ELEVEN churches were among the scores of buildings destroyed in
the Old City of Homs, Syria's third-largest population centre,
during more than two years of fighting between rebels and the army.
Towards the end of last week, 270 rebels were allowed to leave Homs
under a deal brokered by Iranian and Russian diplomats, ending a
As Syrian troops moved in to clear mines and explosives from
streets piled with debris from wrecked offices and apartment
blocks, the Greek Orthodox Metropolitan, Bishop George Abou Zakhem,
who lives in Homs, visited the sites of some of the churches caught
in the crossfire. At the same time, other civilians, who had fled
the city at various stages of the hostilities, returned on foot to
see whether any of their properties and belongings were
One Syrian Orthodox church that was damaged but not destroyed is
that of Our Lady of the Belt. On Sunday, returning Christians
attended mass there. "I know there is damage, but this is the
happiest moment in my life, to be back in the church where I was
baptised and my son was baptised," Sawsan Hanoon told a reporter
for the Los Angeles Times. "We will rebuild it with our
Prayers were also said for a Dutch Jesuit priest, Fr Frans van
der Lugt, who was murdered by a masked gunman in April (News, 11 April).
He had helped arrange ceasefires to allow trapped civilians to
leave Homs. But he resolutely refused to follow them out of the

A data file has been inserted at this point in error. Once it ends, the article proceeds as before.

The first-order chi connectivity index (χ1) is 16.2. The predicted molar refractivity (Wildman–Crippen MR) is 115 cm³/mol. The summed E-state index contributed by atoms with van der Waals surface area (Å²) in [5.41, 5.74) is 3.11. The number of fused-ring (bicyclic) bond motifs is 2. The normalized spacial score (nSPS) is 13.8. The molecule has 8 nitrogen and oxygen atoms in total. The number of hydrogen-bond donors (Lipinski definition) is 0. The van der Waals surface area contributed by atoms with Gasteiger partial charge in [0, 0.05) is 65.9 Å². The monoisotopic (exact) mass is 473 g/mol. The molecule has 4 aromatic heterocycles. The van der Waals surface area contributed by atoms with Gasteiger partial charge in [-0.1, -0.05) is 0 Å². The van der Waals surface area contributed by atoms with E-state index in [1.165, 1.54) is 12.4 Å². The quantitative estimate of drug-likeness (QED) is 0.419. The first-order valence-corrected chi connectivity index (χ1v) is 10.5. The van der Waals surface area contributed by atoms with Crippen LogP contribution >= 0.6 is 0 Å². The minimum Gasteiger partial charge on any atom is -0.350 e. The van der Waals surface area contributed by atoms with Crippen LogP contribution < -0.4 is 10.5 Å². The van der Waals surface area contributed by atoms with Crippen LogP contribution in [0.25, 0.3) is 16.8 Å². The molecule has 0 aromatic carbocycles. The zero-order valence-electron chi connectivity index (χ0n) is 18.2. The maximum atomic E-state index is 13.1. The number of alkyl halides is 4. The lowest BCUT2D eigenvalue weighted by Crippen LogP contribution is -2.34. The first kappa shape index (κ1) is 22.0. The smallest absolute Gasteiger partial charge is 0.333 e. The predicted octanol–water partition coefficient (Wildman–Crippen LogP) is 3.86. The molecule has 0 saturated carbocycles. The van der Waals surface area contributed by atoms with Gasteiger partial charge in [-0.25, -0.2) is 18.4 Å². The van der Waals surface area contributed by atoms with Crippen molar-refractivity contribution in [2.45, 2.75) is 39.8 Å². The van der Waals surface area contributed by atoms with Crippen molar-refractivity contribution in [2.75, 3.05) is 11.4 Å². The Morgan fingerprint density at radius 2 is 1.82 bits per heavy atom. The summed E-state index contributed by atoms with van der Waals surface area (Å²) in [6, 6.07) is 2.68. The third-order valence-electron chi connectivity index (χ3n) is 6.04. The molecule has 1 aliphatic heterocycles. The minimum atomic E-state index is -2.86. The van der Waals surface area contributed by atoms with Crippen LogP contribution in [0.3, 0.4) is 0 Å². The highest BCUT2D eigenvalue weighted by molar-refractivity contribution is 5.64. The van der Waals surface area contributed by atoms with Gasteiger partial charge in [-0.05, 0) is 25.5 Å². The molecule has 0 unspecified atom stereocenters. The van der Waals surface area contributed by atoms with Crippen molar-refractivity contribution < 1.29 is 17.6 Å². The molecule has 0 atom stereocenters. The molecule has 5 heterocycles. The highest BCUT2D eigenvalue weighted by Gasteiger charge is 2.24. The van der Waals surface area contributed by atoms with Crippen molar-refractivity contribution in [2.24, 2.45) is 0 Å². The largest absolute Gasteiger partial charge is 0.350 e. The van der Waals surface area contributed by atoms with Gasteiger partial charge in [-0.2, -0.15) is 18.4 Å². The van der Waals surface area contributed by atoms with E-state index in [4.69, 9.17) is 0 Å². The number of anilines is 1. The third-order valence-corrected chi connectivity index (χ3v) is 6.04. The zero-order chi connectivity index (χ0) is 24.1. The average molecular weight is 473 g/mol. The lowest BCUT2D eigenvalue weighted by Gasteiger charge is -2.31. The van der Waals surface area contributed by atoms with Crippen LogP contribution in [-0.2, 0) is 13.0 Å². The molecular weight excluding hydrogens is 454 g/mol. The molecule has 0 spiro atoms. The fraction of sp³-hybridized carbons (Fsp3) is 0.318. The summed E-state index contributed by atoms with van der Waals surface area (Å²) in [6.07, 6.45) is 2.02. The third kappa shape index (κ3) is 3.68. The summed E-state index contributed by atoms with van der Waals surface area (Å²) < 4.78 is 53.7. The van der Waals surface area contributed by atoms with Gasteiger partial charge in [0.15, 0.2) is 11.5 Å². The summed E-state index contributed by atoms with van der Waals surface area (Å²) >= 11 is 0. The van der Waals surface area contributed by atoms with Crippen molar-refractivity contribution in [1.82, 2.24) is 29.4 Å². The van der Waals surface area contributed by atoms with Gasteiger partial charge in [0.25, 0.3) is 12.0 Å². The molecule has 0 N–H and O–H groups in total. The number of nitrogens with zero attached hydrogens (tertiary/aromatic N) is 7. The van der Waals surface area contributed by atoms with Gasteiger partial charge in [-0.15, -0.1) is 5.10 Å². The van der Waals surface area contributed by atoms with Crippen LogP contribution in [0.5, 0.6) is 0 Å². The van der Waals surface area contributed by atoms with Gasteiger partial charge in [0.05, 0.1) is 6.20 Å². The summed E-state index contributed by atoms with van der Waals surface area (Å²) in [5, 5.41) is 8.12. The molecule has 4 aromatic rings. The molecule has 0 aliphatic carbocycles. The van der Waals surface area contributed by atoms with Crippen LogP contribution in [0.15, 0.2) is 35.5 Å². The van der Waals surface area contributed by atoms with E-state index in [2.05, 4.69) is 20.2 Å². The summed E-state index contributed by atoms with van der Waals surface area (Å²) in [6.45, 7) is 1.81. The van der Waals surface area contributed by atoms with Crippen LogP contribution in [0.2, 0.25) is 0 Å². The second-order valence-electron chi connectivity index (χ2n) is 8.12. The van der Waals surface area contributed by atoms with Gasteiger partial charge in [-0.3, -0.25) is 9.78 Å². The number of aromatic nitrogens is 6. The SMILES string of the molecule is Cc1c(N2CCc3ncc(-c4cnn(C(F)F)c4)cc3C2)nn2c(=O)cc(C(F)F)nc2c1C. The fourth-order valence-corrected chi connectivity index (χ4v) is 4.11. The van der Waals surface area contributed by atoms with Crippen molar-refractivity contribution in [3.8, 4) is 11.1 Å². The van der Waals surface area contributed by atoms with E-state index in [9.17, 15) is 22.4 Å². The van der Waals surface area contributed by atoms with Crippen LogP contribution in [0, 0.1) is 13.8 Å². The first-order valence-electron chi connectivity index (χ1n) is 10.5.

city, working until the end to provide food and medicine to the
As part of the deal to end the siege of Homs and allow safe
passage to the opponents of the Bashar al-Assad regime, rebel
fighters allowed aid convoys to reach two besieged Shia-populated
towns, Nubl and Zahraa. Rebels in the northern provinces of Aleppo
and Latakia also released dozens of people they had been holding
The director of operations for the United Nations Office for the
Co-ordination of Humanitarian Affairs, John Ging, said: "The
agreements that you're seeing between the government and the
opposition are evidence of what can be done."
The lifting of the siege of Homs on government terms, after
weeks of bombardment, represents a symbolic victory for the Assad
regime and is a further sign that the central authorities are
regaining some of the key regions of the country. President Assad
himself has predicted that his forces will break the back of the
rebels' military capability before the end of the year.
In a display of self-confidence, Mr Assad is putting himself
forward for a third term in office in elections on 3 June. Polling
will take place only in government-controlled areas. The Syrian
authorities have been strongly criticised for holding elections
when the country is in so much turmoil.
President Assad, still assured of Iranian and Russian support,
appears to be increasingly certain that he will be part of any deal
that is eventually reached to end the Syria crisis. While two
little-known candidates are also running for the presidency, Mr
Assad's overwhelming victory is guaranteed.
Most Syrians would probably settle for any candidate who could
restore peace and allow people of all faiths to resume normal daily
life. But the 2014 report of the United States Commission on
International Religious Freedom (USCIRF) highlights how far that
prospect is from reality.
The report accuses the Assad regime of "targeting Sunni Muslims
and other individuals or groups that oppose it". It says that the
army's "indiscriminate shelling of civilian areas has killed tens
of thousands of Syrians and displaced millions".
The USCIRF report concludes that "all Syrians, including
Muslims, Christians, Alawites, and the smallest communities, such
as Yezidis and Druze, are living in bleak conditions and face a